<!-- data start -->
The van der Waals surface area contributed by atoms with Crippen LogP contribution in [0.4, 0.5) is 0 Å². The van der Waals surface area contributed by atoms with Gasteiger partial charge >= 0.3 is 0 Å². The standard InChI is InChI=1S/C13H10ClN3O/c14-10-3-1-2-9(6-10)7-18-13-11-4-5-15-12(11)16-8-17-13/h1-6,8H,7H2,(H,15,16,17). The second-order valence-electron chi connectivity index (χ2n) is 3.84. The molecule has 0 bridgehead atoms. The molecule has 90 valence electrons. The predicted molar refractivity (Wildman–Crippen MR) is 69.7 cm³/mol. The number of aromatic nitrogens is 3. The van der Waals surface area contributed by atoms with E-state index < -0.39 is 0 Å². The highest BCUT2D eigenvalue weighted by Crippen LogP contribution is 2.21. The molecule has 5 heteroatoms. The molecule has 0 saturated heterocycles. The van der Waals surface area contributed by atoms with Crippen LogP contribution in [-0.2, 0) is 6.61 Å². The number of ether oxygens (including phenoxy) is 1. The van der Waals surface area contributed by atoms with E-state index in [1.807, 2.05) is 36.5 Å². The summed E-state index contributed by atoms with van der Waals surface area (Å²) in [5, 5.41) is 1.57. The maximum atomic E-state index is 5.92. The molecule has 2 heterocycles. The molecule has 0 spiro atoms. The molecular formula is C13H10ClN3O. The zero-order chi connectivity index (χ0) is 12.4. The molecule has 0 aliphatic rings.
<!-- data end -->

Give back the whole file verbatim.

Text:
The van der Waals surface area contributed by atoms with Crippen LogP contribution in [0.4, 0.5) is 0 Å². The van der Waals surface area contributed by atoms with Gasteiger partial charge >= 0.3 is 0 Å². The standard InChI is InChI=1S/C13H10ClN3O/c14-10-3-1-2-9(6-10)7-18-13-11-4-5-15-12(11)16-8-17-13/h1-6,8H,7H2,(H,15,16,17). The second-order valence-electron chi connectivity index (χ2n) is 3.84. The molecule has 0 bridgehead atoms. The molecule has 90 valence electrons. The predicted molar refractivity (Wildman–Crippen MR) is 69.7 cm³/mol. The number of aromatic nitrogens is 3. The van der Waals surface area contributed by atoms with E-state index < -0.39 is 0 Å². The highest BCUT2D eigenvalue weighted by Crippen LogP contribution is 2.21. The molecule has 5 heteroatoms. The molecule has 0 saturated heterocycles. The van der Waals surface area contributed by atoms with Crippen LogP contribution in [-0.2, 0) is 6.61 Å². The number of ether oxygens (including phenoxy) is 1. The van der Waals surface area contributed by atoms with E-state index in [1.807, 2.05) is 36.5 Å². The summed E-state index contributed by atoms with van der Waals surface area (Å²) in [5, 5.41) is 1.57. The maximum atomic E-state index is 5.92. The molecule has 2 heterocycles. The molecule has 0 spiro atoms. The molecular formula is C13H10ClN3O. The zero-order chi connectivity index (χ0) is 12.4. The molecule has 0 aliphatic rings.